if (Input.GetMouseButtonDown (1) && !isLerping && timeSinceLastAttack <= 0) {             Attack ();         }     }     void Attack () {    //CALLED FROM INPUT         string attackState = "Attack " + Random.Range((int) 1, (int) 4);         playerAnimator.SetTrigger(attackState);         timeSinceLastAttack = timeBetweenAttacks;         isAttacking = true;         waitToCollider = 0;     }     void AttackColliderHandler() { //CALLED EACH FRAME         //When attacking this adds delay of when collider turns on         if (waitToCollider >= timeToWaitForCollider && isAttacking) { 
        //After delay, we increase another timer that will turn collider on
            colliderTimer = timeColliderOn;                              
        }

        //if the collider timer is bigger than 0 (because above if statement)
        //Enable the collider
        if (colliderTimer >= 0) {                                        
            attackCollider.enabled = true;
        //A collider Timer is enabled                                 
            ColliderTimerEnabled = true;                                
        } 

        //If Countdown Timer For collider is on (Since this is checked each frame)
        if (ColliderTimerEnabled) {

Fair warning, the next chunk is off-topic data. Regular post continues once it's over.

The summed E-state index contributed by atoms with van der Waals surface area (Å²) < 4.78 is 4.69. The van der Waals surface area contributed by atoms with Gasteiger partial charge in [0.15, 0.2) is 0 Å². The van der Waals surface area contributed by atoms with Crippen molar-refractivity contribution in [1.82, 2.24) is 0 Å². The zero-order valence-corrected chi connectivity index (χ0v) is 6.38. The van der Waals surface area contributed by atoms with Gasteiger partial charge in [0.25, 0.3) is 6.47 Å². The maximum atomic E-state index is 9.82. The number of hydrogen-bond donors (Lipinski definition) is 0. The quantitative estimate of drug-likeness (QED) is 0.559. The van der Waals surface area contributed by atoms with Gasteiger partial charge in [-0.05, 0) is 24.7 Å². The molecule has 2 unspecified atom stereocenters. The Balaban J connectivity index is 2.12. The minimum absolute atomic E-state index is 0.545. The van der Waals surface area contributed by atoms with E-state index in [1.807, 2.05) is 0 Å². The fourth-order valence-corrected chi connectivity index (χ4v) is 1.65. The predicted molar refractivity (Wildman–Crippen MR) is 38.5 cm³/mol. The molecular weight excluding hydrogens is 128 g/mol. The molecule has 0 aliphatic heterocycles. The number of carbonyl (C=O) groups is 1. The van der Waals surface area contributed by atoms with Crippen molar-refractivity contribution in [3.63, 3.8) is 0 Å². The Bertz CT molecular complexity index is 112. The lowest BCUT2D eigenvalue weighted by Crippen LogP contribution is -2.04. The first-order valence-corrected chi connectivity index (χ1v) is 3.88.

//Start this countdown which calculates how long until collider degrades    
            ColliderDegradeTimer -= Time.deltaTime;    
        }

        //If the above if statement ran (and timer is done counting down)
        if (ColliderDegradeTimer <= 0 && ColliderTimerEnabled) {
        //Turn off the attack collider    
            attackCollider.enabled = false;        
        //We are done attacking
            isAttacking = false;
        //We don't need to keep counting down                
            ColliderTimerEnabled = false;
        //We reset the timer.             
            ColliderDegradeTimer = 0.1f;        
        }
    } 
    
//TIMERS//
    public void Timers () { //CALLED EACHFRAME
        timeSinceLastAttack -= Time.deltaTime;
        waitToCollider += Time.deltaTime;
        colliderTimer -= Time.deltaTime;

    }
}

Take Damaged State